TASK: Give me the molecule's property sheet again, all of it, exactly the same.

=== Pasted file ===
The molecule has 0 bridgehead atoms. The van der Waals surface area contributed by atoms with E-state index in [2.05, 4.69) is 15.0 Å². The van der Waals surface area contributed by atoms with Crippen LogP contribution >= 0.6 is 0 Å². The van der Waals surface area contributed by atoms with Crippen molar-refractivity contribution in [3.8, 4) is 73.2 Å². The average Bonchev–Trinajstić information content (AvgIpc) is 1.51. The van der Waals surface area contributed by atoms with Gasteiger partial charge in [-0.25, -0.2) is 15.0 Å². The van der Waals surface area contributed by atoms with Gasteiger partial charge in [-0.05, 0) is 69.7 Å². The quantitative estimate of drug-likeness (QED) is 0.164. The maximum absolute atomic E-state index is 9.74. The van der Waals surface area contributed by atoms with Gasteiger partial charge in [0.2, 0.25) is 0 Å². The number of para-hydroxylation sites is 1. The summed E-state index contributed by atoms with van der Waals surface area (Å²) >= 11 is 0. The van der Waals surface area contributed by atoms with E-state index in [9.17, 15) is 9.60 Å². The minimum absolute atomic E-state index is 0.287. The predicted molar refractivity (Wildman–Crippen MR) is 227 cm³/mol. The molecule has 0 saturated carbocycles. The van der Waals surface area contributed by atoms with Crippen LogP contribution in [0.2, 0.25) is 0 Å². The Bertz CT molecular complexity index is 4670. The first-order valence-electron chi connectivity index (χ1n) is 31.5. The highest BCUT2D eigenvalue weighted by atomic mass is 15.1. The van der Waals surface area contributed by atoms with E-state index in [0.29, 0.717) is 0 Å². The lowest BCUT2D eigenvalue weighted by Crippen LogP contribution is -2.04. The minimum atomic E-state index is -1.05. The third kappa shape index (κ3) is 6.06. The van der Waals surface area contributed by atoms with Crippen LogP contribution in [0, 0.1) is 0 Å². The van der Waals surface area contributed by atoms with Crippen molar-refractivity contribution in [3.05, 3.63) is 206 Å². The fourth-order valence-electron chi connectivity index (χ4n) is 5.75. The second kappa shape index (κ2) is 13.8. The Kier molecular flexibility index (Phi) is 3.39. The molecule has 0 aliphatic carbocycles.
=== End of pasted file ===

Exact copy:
The molecule has 0 bridgehead atoms. The van der Waals surface area contributed by atoms with E-state index in [2.05, 4.69) is 15.0 Å². The van der Waals surface area contributed by atoms with Crippen LogP contribution >= 0.6 is 0 Å². The van der Waals surface area contributed by atoms with Crippen molar-refractivity contribution in [3.8, 4) is 73.2 Å². The average Bonchev–Trinajstić information content (AvgIpc) is 1.51. The van der Waals surface area contributed by atoms with Gasteiger partial charge in [-0.25, -0.2) is 15.0 Å². The van der Waals surface area contributed by atoms with Gasteiger partial charge in [-0.05, 0) is 69.7 Å². The quantitative estimate of drug-likeness (QED) is 0.164. The maximum absolute atomic E-state index is 9.74. The van der Waals surface area contributed by atoms with Gasteiger partial charge in [0.2, 0.25) is 0 Å². The number of para-hydroxylation sites is 1. The summed E-state index contributed by atoms with van der Waals surface area (Å²) >= 11 is 0. The van der Waals surface area contributed by atoms with E-state index in [9.17, 15) is 9.60 Å². The minimum absolute atomic E-state index is 0.287. The predicted molar refractivity (Wildman–Crippen MR) is 227 cm³/mol. The molecule has 0 saturated carbocycles. The van der Waals surface area contributed by atoms with Crippen LogP contribution in [0.2, 0.25) is 0 Å². The Bertz CT molecular complexity index is 4670. The first-order valence-electron chi connectivity index (χ1n) is 31.5. The highest BCUT2D eigenvalue weighted by atomic mass is 15.1. The van der Waals surface area contributed by atoms with E-state index in [0.29, 0.717) is 0 Å². The lowest BCUT2D eigenvalue weighted by Crippen LogP contribution is -2.04. The minimum atomic E-state index is -1.05. The third kappa shape index (κ3) is 6.06. The van der Waals surface area contributed by atoms with Crippen LogP contribution in [0, 0.1) is 0 Å². The van der Waals surface area contributed by atoms with Crippen molar-refractivity contribution in [3.05, 3.63) is 206 Å². The fourth-order valence-electron chi connectivity index (χ4n) is 5.75. The second kappa shape index (κ2) is 13.8. The Kier molecular flexibility index (Phi) is 3.39. The molecule has 0 aliphatic carbocycles.